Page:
Five-star signee Makenna Smith is one of the top gymnasts in the 2022 class — College Gym News rates Smith the No. 8 overall prospect — with college-ready routines on multiple events, particularly floor and vault.
“She brings all-around potential,” Farden said. “Makenna has gone 9.95 or higher three times on vault in the last two years, including a perfect 10, which is rare at the club level.
“It was very important to our program to continue to bring in vaults that not only start from a 10.0 in NCAA, but vaulters who demonstrate a high level of success with this event.”
On Wednesday, Utah added its final member of the 2022 class, three-star preferred walk-on Sarah Krump, who at the outset can provide needed depth on beam given the departures of Burch and Randall.
“Sarah has extremely nice lines and an artistry to her gymnastics that our fans will love,” Farden said.
Utah isn’t without its shortcomings, of course.
Vault was hit or miss most of the season, and the Red Rocks’ final showing at the national championships was nowhere close to their best.
It is Farden’s stated desire to have six or more vaults with a 10.0 start value, and Utah loses two of its six 10.0 vaults from this past season.
Eaker, Thompson and O’Keefe were all training 10.0 vaults this year, though, until injuries necessitated a change up, and Smith will bring a ready-made 10.0 vault to Salt Lake City.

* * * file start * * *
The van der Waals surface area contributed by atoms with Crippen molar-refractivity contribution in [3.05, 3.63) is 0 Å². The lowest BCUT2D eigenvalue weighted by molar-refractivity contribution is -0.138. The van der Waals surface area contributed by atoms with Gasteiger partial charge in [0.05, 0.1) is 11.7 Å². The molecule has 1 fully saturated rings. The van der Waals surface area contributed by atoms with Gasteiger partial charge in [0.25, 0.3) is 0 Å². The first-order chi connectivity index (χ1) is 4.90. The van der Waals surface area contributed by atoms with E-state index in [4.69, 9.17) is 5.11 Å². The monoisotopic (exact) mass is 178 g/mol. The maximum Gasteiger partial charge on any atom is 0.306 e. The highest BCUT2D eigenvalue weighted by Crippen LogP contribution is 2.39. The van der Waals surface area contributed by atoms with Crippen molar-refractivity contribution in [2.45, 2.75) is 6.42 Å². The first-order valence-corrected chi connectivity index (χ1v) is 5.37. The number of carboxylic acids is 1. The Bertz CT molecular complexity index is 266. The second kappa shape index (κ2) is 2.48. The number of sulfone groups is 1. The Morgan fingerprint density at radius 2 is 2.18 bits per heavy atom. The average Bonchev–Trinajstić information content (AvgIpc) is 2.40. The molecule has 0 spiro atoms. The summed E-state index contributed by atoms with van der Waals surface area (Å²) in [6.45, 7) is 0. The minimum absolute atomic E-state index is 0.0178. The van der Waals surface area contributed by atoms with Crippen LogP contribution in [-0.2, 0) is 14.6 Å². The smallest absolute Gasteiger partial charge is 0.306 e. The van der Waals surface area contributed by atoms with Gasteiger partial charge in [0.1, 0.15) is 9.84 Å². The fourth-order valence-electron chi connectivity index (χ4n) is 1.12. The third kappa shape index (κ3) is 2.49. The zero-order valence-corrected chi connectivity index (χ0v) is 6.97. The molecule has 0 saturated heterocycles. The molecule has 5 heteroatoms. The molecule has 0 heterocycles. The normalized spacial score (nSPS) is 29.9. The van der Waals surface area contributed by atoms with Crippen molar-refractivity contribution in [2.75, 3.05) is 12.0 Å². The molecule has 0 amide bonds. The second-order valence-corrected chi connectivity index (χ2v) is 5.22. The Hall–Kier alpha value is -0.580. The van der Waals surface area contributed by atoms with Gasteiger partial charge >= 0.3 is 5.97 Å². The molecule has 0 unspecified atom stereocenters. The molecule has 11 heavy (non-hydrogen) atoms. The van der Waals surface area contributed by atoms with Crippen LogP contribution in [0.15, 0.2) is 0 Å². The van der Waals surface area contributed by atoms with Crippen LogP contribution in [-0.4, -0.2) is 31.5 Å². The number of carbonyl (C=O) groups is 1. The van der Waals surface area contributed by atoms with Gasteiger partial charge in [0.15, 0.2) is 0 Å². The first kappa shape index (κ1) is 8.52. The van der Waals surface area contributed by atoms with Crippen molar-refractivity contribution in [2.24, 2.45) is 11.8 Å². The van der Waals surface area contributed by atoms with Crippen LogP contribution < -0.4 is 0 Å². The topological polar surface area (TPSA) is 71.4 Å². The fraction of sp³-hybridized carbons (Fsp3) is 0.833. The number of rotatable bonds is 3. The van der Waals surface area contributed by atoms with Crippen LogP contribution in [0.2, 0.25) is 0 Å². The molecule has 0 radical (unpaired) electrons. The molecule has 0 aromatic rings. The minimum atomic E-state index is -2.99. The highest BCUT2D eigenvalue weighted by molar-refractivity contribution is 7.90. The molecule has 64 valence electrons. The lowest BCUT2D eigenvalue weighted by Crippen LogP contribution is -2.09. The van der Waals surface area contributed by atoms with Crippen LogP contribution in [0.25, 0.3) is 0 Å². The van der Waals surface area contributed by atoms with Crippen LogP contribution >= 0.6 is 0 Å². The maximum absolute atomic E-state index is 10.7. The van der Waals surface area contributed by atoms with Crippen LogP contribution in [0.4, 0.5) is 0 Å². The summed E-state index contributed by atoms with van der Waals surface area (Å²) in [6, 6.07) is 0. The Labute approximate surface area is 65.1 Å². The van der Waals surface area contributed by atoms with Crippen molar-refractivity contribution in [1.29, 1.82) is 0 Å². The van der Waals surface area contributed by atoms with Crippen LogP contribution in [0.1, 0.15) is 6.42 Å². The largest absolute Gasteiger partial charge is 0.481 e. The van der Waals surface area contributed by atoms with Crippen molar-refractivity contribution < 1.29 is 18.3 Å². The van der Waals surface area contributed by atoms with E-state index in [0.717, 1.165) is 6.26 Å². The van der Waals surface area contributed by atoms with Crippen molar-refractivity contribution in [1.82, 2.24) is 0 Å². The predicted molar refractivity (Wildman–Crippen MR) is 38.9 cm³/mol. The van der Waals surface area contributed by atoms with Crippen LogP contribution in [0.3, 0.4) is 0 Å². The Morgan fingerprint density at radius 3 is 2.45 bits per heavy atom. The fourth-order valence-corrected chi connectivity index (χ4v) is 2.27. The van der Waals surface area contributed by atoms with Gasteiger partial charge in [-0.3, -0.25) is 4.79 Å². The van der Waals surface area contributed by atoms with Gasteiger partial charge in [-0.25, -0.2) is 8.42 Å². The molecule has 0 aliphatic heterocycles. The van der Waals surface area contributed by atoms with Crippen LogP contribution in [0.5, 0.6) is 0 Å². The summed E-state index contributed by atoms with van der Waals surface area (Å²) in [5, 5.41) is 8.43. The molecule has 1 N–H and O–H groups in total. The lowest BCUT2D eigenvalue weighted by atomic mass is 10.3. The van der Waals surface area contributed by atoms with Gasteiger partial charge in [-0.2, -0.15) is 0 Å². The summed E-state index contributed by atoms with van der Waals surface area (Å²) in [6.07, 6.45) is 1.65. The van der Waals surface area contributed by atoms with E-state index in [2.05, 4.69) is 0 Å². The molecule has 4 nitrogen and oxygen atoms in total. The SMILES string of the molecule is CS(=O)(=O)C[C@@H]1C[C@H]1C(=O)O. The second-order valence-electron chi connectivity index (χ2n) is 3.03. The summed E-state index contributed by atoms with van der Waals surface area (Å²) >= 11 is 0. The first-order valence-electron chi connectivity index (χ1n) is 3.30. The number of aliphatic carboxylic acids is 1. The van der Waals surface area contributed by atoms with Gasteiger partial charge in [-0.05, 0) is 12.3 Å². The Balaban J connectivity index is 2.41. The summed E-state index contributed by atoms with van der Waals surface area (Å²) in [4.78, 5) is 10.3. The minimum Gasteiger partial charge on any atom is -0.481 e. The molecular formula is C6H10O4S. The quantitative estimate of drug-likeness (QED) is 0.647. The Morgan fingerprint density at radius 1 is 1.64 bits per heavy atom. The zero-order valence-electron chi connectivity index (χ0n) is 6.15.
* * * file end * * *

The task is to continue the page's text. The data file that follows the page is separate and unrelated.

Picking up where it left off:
And if there is any sort of internal improvement from McCallum, Rucker and Stanhope, Utah should be improved on the event.
The loss of Soloski on floor is significant — she was one of the best performers in the NCAA and Utah’s anchor on the event for three seasons — but Eaker has a new and improved routine and Stanhope has already proven more than capable.
As for bars and beam, Utah is expected to return those lineups fully intact, depth being the only real area of concern.
“I’ll spend some time making sure we are doing everything we can with the details and personnel to do what we need to do,” Farden said.
“There are always things to get better on.”
After consecutive third place finishes, what Farden hopes to see the most next year is Utah’s experience pay off.
“The last three years we were fourth, third and third. We are hanging around, and if we stay close enough to the goal line, maybe we will get kicked in accidentally,” Farden said with a laugh.
“That is the one thing,” he continued, growing more somber. “We are bringing back a lot of people who have been in two Final Fours. When does that experience pay off?”
Only time will tell, but there is no shortage of belief in Utah.
“I think this program is amazing and has so much potential,” McCallum said. “In the next three years here I hope we can win a national championship.”